Erin and Heaven Eyes sense an immediate bond and Erin is lost in her new friendship, she doesn't see danger or evil but January and Mouse are afraid of this eerie place. They want to continue their bid for freedom. And so the children spend uneasy days in the strange world of the Black Middens and H eaven Eyes and Grampa. They dig for treasure too and they are half afraid of what they will find, half desperate to know the secrets. Why is Grampa so fiercely protective of Heaven Eyes, his strange, ethereal charge? What is her history? From where did she come? And what is the treasure Grampa so desperately seeks? Who is the saint? And what is "still as still"? And I'm not telling you any more except to say that, in the words of Heaven Eyes, it "is lovely, memory this".
Go back and read that first paragraph of Heaven Eyes again. Read it aloud. Feel it. Feel its gentle, insistent rhythm. And see how the story, the plot, the 'what happens' is not as important as the telling of the tale, of a person's need to tell their tale and of people's need to hear it told. Heaven Eyes is in some ways a book of tradition, it tells a sad but uplifting story in the oldest of ways, almost an oral one, and because of that it draws you in immediately. And yet it's also a story of its time and has comment to make on today's world of therapy and social workers. But then, weren't all those old stories also contemporary comment?
Heaven Eyes is an honest, sometimes even brutal acknowledgement that this isn't always a happy world but it's also a life-affirming story written with a dazzling emotional intensity that defies categorisation. It's not a children's book and it's not a book for adults either. I can't really think of it as A Book. It has too much of life in it for that. Heaven Eyes has magic in it too, although I'm not sure I agree with many of the reviews which centre the whole story around it. It's not about the magic of witches and wizards and spells, or even the magic of the supernatural, but rather the magic of life itself, expressed through Heaven Eyes and her Grampa, but experienced by Erin and January and Mouse. To me it is resonant of the strong metaphor of the stories of oral peoples, or of the famous myths and legends that have existed in one way or another across peoples, cultures and countless generations. Sometimes the way life is can be explained best by someone like Heaven Eyes; David Almond is right and his Erin is right, she's as real as anything could be.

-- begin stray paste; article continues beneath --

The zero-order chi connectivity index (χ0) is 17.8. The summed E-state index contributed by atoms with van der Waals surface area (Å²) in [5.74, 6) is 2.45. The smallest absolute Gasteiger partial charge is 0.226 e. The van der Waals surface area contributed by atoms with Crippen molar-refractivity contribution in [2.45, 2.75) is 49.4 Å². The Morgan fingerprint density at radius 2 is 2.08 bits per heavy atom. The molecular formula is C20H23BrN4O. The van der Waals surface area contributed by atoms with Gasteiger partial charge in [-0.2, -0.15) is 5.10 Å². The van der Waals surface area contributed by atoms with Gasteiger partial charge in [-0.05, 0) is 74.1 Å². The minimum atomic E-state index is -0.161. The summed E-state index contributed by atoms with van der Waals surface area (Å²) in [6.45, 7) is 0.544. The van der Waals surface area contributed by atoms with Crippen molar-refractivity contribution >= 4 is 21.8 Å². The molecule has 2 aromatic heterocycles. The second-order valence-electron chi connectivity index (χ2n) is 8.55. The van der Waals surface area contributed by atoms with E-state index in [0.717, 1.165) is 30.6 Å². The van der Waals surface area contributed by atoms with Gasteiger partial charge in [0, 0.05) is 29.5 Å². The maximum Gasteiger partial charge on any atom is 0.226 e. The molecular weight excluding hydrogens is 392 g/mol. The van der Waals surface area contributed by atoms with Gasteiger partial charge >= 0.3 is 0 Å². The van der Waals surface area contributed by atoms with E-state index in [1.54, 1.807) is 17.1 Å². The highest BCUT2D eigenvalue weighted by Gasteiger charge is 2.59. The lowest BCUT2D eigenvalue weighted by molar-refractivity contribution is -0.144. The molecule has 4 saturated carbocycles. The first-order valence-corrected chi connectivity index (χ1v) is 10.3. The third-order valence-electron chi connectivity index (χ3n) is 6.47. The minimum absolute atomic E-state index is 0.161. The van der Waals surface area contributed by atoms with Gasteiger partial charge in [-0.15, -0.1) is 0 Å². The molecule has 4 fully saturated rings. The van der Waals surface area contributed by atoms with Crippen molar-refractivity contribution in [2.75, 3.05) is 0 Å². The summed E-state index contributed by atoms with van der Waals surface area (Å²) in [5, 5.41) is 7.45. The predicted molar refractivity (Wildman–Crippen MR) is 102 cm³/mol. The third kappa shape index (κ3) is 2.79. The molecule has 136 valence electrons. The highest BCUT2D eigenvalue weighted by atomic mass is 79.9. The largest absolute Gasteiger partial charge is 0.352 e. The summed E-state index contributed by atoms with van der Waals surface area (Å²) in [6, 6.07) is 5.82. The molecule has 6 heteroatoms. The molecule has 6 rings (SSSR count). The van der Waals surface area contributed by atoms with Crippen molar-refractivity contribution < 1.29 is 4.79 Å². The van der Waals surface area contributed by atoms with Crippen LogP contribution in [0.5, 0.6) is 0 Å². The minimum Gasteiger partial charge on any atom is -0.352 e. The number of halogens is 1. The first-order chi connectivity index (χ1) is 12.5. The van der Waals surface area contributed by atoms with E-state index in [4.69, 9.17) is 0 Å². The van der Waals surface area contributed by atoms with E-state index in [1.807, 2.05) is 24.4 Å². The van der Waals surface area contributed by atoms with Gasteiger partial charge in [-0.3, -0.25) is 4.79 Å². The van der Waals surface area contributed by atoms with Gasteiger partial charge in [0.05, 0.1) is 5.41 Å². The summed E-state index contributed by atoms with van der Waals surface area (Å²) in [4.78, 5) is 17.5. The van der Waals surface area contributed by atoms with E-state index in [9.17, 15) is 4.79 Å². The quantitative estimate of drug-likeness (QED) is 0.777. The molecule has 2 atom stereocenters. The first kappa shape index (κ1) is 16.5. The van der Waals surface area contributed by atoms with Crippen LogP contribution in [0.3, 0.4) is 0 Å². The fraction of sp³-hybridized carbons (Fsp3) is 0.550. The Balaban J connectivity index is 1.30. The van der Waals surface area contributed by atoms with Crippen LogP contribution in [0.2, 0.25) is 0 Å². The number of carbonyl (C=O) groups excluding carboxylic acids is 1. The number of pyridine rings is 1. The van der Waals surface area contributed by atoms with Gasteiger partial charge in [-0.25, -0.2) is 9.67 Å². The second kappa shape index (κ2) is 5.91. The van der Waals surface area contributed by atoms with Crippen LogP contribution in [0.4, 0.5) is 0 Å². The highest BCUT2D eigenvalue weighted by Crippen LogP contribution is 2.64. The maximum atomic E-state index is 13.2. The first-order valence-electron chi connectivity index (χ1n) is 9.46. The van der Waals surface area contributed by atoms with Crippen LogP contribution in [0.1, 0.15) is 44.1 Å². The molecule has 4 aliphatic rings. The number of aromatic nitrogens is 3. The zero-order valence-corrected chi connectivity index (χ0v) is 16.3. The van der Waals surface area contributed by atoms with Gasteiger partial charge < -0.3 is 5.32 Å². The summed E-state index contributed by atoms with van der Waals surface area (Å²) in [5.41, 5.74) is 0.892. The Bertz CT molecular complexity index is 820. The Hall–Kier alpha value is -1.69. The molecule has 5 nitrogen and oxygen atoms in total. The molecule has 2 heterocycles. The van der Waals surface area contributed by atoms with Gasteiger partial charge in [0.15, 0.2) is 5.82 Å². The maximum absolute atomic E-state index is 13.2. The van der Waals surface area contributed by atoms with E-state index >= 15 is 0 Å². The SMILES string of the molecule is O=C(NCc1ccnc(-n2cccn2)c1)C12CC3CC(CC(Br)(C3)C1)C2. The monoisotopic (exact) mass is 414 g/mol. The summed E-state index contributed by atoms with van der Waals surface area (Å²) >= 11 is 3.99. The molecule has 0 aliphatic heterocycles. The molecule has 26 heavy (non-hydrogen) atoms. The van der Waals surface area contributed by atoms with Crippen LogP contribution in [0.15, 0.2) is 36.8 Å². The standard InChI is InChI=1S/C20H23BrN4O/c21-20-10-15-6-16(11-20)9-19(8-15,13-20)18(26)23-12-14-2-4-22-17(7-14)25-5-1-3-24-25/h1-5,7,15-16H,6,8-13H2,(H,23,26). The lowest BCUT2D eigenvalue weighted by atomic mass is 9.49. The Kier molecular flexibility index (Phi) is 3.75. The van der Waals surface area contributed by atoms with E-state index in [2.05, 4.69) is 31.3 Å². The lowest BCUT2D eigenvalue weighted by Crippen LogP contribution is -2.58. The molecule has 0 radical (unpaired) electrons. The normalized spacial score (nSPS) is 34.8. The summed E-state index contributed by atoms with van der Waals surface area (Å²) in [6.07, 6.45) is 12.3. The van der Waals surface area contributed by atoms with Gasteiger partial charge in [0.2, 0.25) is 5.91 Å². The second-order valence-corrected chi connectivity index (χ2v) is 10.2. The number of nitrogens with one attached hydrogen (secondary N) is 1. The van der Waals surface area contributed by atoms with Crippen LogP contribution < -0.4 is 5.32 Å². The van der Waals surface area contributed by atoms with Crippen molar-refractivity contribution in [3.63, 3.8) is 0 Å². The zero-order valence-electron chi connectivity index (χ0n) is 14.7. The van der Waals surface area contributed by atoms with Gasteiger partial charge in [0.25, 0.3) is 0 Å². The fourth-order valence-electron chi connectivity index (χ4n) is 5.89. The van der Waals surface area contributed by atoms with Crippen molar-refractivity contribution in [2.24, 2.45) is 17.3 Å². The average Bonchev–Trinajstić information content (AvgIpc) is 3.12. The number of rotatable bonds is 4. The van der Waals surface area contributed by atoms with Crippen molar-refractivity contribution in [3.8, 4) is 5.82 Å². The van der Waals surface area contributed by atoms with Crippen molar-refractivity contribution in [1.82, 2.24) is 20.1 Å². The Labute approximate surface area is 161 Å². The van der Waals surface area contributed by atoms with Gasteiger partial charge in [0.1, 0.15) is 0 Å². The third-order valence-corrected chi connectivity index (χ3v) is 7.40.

"We come into the world out of the dark. We haven't got a clue where we've come from. We've got no idea where we're going. But while we're here in the world, if we're brave enough, we'll flap our wings and fly."
Children who like the oral storytelling tradition might also like Red Dog by Louis de Bernieres.
You can read more book reviews or buy Heaven Eyes by David Almond at Amazon.co.uk.
You can read more book reviews or buy Heaven Eyes by David Almond at Amazon.com.
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You just have to love the style of this and the message in your quote at the end. Sounds like something I would enjoy, never mind the children! Louis de Bernieres I just do not get though. Perhaps, my view is tainted by Captain Corelli, I just did not like that one.